should i switch to a longer racquet??????

Discussion in 'Tennis Tips/Instruction' started by debguru, Oct 29, 2009.

  1. debguru

    debguru New User

    Jun 9, 2009
    I am an all court player but i am just 5ft 9" . Since i play local tournam,ents i nedd to have a good serve. But i tend to lose matches because my serve gets broken quite often. I am very good at groundstrokes and volley. I an classical stylist and i play with k90. Should i switch to alonger racuqt and if yes which one to suit my style (eastern forehand and single handed backhand.)
  2. skuludo

    skuludo Professional

    May 7, 2004
    You can also try the Prince Mono Longbody. It's 29 inches long. This is the maximum length allowed in tennis. Thats the only racket I can think of with that length.
  3. In D Zone

    In D Zone Hall of Fame

    Apr 5, 2006
    What's the rating of the players you are playing against?
    Hard to tell (not knowing the whole story)...

    How about going with a bit lighter racquet in terms of swing weight? K90 can be abit of a monster to weld, coupled that with the external pressures from the event and not familiar with playing styles of the oppoent.

    Could also be your confidence? Nerves during a tournament is totally difference when playing regular non tour matches. Lack of tournament exposure. ANd you are not alone on this one....

    DOn't think there is a extended version of Mid sized racquet... most extended frames are offered in mid plus and larger heads.
    Last edited: Oct 29, 2009
  4. JRstriker12

    JRstriker12 Hall of Fame

    Mar 31, 2006
    Maybe being a tennis player instead of being a "classical stylist" would help???? ;)

    Anyway, before anyone can make a sane suggestion - what's the problem with your serve? Why does it get broken? What have you done to improve your serve? What's your USTA rating?

    Keep in mind that you don't have to have a massive serve to win, especially if you have groundies and volleys that are better than the other guy.
  5. Jay_The_Nomad

    Jay_The_Nomad Professional

    Feb 7, 2009
    Cardiff, UK
    Well they say that a longer racquet does help you generate more power on your serves, but I doubt the half inch would help you with consistency.

    The longer racquet would affect the SW & this might affect other aspects of your game.

    Of course, you could always try to compensate for swing weight by finding a lightl racquet & playing around with lead tape - however, this might affect other playing characteristics of the racquet.

    Now i'm not an expert on racquet customisation, but many people have trouble finding the 'perfect' racquet. So if you've already found a racquet that's great on the ground strokes, volley and you find your serve lacking... maybe you should consider working on the technical aspect of your serve first?

    e.g. improving your 2nd serve kick serve.
  6. 5263

    5263 G.O.A.T.

    Mar 31, 2008
    I was in a similar boat and found that the XL instinct made that big difference for me, even though the added length is not much at all. I've found that it may not take much extra length to make a big diff on serves.

    I felt I could do what ever I needed with almost any stick on groundstrokes and volleys, so went with the one that felt great for my serve!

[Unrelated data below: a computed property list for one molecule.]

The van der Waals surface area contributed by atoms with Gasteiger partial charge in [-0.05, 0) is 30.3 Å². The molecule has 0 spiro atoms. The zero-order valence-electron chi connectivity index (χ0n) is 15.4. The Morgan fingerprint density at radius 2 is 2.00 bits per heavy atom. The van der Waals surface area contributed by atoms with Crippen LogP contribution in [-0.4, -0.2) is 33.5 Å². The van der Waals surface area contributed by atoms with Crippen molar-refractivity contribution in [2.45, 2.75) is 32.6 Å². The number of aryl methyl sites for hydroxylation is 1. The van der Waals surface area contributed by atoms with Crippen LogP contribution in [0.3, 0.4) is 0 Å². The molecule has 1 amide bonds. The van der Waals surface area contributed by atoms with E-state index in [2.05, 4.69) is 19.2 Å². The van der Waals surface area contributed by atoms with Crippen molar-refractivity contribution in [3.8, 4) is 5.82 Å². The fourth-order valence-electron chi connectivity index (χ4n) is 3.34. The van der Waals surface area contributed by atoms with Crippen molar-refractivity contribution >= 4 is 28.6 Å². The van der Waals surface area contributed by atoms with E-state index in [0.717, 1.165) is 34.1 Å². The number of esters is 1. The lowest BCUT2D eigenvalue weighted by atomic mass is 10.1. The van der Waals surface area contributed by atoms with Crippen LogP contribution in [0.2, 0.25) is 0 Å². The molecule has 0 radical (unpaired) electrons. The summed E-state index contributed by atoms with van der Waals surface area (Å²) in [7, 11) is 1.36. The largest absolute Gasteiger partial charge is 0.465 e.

7. Golden Retriever

    Golden Retriever Hall of Fame

    Apr 3, 2004
    1/2 inch really helps my serve and my 2hander backhand. It doesn't hurt my forehand neither. I find it hurts my OH a bit but I just grip up.
  8. debguru

    debguru New User

    Jun 9, 2009
    Thx for the advice.
    I would like to know if the babolat pure storm tour plus will suit my style and help my serve without creating problems for my one handed backhand.
  9. Nellie

    Nellie Hall of Fame

    Oct 4, 2004
    I (at 5'10") really like the extra length racquets, a lot, for my second serves because it give me better racquet head speed. I don't find too much difference on flatter serves.

    Honestly, if you needed more pop, almost any other racquet would help you out.

    If you like to try to extend your current racquet, it would be pretty easy to move the buttcap down and re-staple at a longer position. The weighting will be a little weird, but you can see about the length.

    P.S. I also find racquets like, like the Babalot Aero-pro, that have higher sweet spots on the face to be better for my second serves.
    Last edited: Oct 30, 2009
  10. chess9

    chess9 Hall of Fame

    Dec 11, 2005
    Yes, it terms of opening up the court, just a .5 inch difference is fairly substantial. If he's playing 4.5 and above, I'd say he should TRY it. I would guess .5 inch opens up close to one full horizontal inch at the service box, so he might see his DF numbers fall.

    BUT, changing racquet lengths brings swing changes and feel into play, so plan on playing poorly for a few days at least.

    I've tried a longer racquet, and loved it for serves, but not for groundies and volleys.

    Some of the pros play with 28 inch racquets, and Chang did with great success.

    The short guys I know who are good servers have a large vertical component to their serves. So, if you aren't achieving 'lift off' you might look to serve style changes as well.


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